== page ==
Andy Potts,
exclusive for

The second half of the regular season brought more moments of history. Sergei Mozyakin set more individual scoring records, SKA set a new marker for team scoring. Chad Rau got the first ever winner in 3-on-3 overtime, while his Kunlun Red Star team qualified for the playoffs at the first attempt. Vityaz also reached its first playoff in the KHL era, ending a nine-year wait. And a new-look All-Star Game delivered a brand-new star in the form of 18-year-old Andrei Altybarmakyan.

December – Kareyev denies, Kaprizov dazzles

Andrei Kareyev isn’t a household name, but there’s evidence to suggest that the young goalie might be soon. On December 9, he made 52 saves for Metallurg Novokuznetsk against Avangard, setting a new KHL record. It wasn’t enough to claim the win, though: the visitor took the verdict in a shoot-out after a 2-2 tie.

A rule change introduced on December 13 meant that tied games would be settled by a period of 3-on-3 overtime, mirroring amendments made by the NHL and the IIHF for tournament play. Four days later, Chad Rau claimed a small piece of history by grabbing the first game-winner in that format for Kunlun Red Star, snapping a 3-3 tie with Avtomobilist.

Nigel Dawes had a memorable Christmas, celebrating December 25 with a hat-trick as Barys defeated Magnitka 5-3. His treble was the eighth of his KHL career and made him the leading scorer of hat-tricks in the league’s history. Dawes also became the highest scoring import in the KHL earlier in the season, overtaking clubmate Brandon Bochenski.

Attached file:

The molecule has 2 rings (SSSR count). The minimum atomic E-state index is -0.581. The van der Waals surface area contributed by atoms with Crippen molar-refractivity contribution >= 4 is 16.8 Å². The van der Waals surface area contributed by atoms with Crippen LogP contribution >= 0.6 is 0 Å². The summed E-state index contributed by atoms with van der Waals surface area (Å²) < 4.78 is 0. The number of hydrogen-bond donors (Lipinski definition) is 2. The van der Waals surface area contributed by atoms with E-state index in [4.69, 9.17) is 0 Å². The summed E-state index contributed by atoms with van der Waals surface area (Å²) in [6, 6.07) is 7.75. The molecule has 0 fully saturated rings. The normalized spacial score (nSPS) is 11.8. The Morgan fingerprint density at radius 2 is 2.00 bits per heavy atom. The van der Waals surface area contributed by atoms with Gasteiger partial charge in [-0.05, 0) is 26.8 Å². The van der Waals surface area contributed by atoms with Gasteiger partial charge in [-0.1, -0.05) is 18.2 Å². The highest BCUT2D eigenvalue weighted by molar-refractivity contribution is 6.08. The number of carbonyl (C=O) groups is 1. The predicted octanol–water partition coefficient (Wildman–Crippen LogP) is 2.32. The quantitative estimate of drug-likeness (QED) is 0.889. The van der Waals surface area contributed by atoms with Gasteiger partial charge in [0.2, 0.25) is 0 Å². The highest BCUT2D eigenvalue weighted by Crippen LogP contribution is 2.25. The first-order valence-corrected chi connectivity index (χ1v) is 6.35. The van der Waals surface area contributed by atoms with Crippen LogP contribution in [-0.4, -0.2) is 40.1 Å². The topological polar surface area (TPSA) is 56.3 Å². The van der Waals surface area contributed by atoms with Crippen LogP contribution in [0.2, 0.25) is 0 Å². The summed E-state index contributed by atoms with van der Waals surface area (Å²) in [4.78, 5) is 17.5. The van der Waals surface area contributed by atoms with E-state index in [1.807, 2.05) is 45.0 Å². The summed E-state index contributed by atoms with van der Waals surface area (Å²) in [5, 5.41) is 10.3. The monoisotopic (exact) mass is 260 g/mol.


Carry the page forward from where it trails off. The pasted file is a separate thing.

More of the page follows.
Elsewhere, the World Junior Championship got underway in Canada … and Kirill Kaprizov was one of the brightest stars on display. The Salavat Yulaev youngster cemented his burgeoning reputation with a powerful performance on the international stage. He started with a goal and an assist in Russia’s 3-5 loss against Canada, and kept on scoring to finish with 9 goals and 3 assists from seven games as Russia took bronze. His clubmate Mikhail Vorobyov weighed in with 10 assists in the tournament

1000_02_20161215_SWE_RUS_KUZ 2141.jpg

January – Altybarmakyan shines among the stars

Salavat Yulaev’s slump became the talking point of the New Year. Expectations were high in Ufa, especially after the success of the team’s juniors in the World Championship. But 2017 was hardly a happy new year for the club as a long losing streak plunged its playoff prospects into doubt.

But there were happier times in the capital of Bashkiria when the 2017 All-Star Game came to town. This year’s event had a new format, with showcase games featuring the best players from Russia’s Youth, Women’s and Sledge Hockey teams as well as the KHL. The main event was also a bit different – instead of a head-to-head clash between the Eastern and Western Conferences, the climax was a four-team showdown between teams representing the KHL’s four divisions. Each team was supplemented by a rising star selected from the Junior All-Star Game earlier that week.